The emergence of COVID-19 has forced many organisations to review their business models and operations and in recent months I have seen many that are grappling with the challenge of doing this effectively. Often, that’s because they are reliant on manual processes that require people and paper to be physically together in one space.
I have seen multiple cases where customer satisfaction, communication and productivity have been adversely impacted by the fact that staff can’t physically process mail or get remote access to their workstation and company information securely. Without concerted action, such fundamental processes will remain the biggest obstacles to establishing remote working initiatives.
With a Forrester report suggesting that around 70 per cent of organisations still committed to paper-based operations, there’s bound to be a temptation to try to get back to ‘business as usual’ at the earliest opportunity. But that’s not going to be easy or prudent – if it will be possible at all.
For most organisations, the key challenge they face in getting people back to the office is how to ensure sufficient room for social distancing. This is a tough ask even in a spacious open plan workplace, but pretty much an impossibility if you are constrained by the layout of an older building. When you have small, compartmentalised offices, how do you separate desks sufficiently, or create one-way systems down single corridors, or prevent close contact on narrow stairs, and somehow bring existing teams into accommodation that’s effectively halved in size?
Often the answer is ‘you can’t’. You have to accept that what we are experiencing isn’t temporary, and that while some things will go back to where they were before COVID-19, many things won’t.
In response, many organisations are now starting to recognise that if they can create the right technology infrastructure and digital business processes to enable their people to work more flexibly and tackle a range of content and process-related issues, not only can they ride this out, but they can also enhance their customer experience.
It’s a strategy that can reap benefits well beyond financial, productivity and reputational metrics. At a time where employers increasingly recognise the importance of staff satisfaction and their mental wellbeing, the role of employee experience, system usability and working environment are all factors that contribute towards organisational success.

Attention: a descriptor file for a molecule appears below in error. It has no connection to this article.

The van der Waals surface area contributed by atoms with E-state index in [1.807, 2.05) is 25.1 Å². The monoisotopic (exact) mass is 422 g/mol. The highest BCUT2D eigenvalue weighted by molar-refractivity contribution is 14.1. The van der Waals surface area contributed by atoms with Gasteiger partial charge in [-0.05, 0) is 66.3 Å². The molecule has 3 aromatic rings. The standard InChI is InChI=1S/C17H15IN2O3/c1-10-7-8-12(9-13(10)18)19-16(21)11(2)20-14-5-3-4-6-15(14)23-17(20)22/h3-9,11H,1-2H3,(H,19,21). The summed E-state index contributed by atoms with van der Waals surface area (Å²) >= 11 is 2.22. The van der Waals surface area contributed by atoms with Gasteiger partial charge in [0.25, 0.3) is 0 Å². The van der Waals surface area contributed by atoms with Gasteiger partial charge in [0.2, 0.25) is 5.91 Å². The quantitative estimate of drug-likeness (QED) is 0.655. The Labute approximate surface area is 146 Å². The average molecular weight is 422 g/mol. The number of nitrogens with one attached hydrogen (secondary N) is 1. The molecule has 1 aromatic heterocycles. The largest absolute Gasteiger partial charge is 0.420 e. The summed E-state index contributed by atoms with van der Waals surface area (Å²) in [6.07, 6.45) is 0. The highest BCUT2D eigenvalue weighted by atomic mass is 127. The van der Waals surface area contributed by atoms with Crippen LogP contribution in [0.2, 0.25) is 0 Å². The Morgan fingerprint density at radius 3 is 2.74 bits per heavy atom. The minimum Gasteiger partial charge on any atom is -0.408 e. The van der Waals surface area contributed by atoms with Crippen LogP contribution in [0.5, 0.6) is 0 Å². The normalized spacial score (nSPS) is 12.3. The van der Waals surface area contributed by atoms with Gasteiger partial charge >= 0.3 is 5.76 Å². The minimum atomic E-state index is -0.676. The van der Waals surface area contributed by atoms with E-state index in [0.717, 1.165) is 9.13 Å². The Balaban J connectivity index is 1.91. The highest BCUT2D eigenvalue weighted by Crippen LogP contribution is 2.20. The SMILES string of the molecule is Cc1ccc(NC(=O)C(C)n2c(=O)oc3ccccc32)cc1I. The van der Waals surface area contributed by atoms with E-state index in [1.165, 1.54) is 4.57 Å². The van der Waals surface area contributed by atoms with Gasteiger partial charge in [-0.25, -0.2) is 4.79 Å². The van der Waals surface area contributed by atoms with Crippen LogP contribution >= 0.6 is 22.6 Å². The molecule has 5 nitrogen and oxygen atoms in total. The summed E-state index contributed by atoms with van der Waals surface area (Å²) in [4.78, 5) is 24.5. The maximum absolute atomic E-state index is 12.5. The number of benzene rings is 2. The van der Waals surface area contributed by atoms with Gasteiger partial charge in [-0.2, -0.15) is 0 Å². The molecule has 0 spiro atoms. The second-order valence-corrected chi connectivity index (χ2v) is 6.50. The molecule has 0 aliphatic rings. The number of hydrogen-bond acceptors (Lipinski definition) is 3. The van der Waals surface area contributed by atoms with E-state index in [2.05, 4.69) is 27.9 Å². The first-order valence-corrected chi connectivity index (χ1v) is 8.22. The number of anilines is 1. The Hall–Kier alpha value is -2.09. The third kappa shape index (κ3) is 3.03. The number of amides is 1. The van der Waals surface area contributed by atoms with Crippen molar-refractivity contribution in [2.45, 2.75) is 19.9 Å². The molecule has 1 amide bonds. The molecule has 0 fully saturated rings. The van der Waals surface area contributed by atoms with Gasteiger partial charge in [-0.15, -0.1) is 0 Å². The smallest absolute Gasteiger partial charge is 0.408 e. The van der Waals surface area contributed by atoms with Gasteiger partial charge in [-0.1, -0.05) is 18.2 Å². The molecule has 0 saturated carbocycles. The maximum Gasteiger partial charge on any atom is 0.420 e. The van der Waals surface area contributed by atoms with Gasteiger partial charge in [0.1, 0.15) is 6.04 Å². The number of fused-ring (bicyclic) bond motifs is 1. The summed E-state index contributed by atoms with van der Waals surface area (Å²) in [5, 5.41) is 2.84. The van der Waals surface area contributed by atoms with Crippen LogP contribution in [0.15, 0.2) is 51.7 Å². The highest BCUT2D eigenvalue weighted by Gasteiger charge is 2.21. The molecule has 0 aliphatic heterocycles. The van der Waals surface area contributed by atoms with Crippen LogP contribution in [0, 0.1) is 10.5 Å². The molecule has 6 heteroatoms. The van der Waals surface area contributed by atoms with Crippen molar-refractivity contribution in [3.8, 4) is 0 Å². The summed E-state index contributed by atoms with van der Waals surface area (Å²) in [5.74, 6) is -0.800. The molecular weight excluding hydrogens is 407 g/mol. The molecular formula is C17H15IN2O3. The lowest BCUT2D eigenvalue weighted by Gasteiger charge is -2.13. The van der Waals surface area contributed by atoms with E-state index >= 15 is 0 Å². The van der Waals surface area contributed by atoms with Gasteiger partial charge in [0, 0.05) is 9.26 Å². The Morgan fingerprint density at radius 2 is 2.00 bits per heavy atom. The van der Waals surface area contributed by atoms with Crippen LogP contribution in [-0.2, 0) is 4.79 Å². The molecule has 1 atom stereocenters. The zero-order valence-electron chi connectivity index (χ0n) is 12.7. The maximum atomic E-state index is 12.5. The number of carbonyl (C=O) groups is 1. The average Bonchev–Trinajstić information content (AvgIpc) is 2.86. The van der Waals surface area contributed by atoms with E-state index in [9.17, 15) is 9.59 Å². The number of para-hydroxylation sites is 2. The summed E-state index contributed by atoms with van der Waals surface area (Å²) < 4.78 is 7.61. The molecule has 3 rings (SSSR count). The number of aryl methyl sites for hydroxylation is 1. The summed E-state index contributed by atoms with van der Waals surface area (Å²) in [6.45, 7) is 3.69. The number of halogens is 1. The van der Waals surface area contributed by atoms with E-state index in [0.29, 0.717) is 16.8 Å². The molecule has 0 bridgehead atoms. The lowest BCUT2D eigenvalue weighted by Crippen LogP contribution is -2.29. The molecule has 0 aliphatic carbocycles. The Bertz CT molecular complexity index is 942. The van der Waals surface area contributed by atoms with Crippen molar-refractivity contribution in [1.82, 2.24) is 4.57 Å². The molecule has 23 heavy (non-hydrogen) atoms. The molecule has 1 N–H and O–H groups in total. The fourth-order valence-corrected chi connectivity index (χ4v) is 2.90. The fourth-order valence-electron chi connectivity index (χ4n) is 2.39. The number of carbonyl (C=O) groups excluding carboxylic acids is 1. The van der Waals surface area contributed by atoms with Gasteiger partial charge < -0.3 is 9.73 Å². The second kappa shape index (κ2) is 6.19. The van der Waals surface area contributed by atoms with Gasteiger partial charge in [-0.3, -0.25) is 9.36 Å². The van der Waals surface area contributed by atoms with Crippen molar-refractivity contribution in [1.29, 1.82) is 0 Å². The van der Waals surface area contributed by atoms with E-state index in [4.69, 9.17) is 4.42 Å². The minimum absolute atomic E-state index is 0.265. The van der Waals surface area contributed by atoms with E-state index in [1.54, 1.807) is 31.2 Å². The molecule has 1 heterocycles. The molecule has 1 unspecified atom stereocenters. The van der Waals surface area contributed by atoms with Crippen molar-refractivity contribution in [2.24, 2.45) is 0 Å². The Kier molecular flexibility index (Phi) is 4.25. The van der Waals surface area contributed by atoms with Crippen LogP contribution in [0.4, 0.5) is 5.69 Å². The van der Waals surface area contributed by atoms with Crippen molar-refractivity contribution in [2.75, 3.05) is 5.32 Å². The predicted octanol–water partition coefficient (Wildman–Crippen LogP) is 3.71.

Therefore, when rethinking information ecosystems around a new hybrid model of remote and on-site working, it’s essential to consider how the strategy can also help support staff beyond the realms of productivity. Not only is this preparation vital for any future COVID-like events, but it also enables organisations to review their need for costly office space. Some of the largest tech companies have already committed to becoming much less ‘office-centric’, and I believe this will be the start of a significant trend.
But to fully enjoy the benefits of such systems, companies will have to carefully review their current ways of working, many of which were hastily set up in response to COVID-19. So rather than defaulting to old ways, they need to see this as a chance to streamline their processes and procedures, not only for the sake of the business, but to minimise the stress on employees. For example, for information to flow better, you have to remove paper-based operations and increase process automation.
Unfortunately, I know of cases where remote workers are forced to use numerous different applications, creating a fragmented information environment that makes data inaccessible and encourages the creation of multiple versions of the same document. That’s not good for staff morale or service provision. So, if you want employees to get their work done, they must be given the resources to do so with minimal stress, particularly during times of uncertainty.
Many organisations realise we’re now at a tipping point and recognise the consequences of not getting the next move right. However, the solutions that are needed can’t be sought in the past. And even if you could survive by doing things the way you’ve always done them, every day you’ll be falling behind those who have taken the opportunity to rethink their entire information ecosystem.
These are truly unique times and there are few clear answers as to the best way forward. Every business will have to navigate its own particular course. But one thing I’m sure of is that it is no longer sufficient to dismiss new ways of working simply because “we’ve never done it that way before.”
Being able to adapt during times of uncertainty is a critical skill, so business leaders need to review existing work practices through fresh, objective eyes and develop a 'never the same again' strategy for moving forward. That requires a wholesale change in organisational mindset, as well as a willingness to tear up previous project plans and re-prioritise investment. For many organisations, how rapidly they reset and relaunch themselves will determine whether they rise or fall.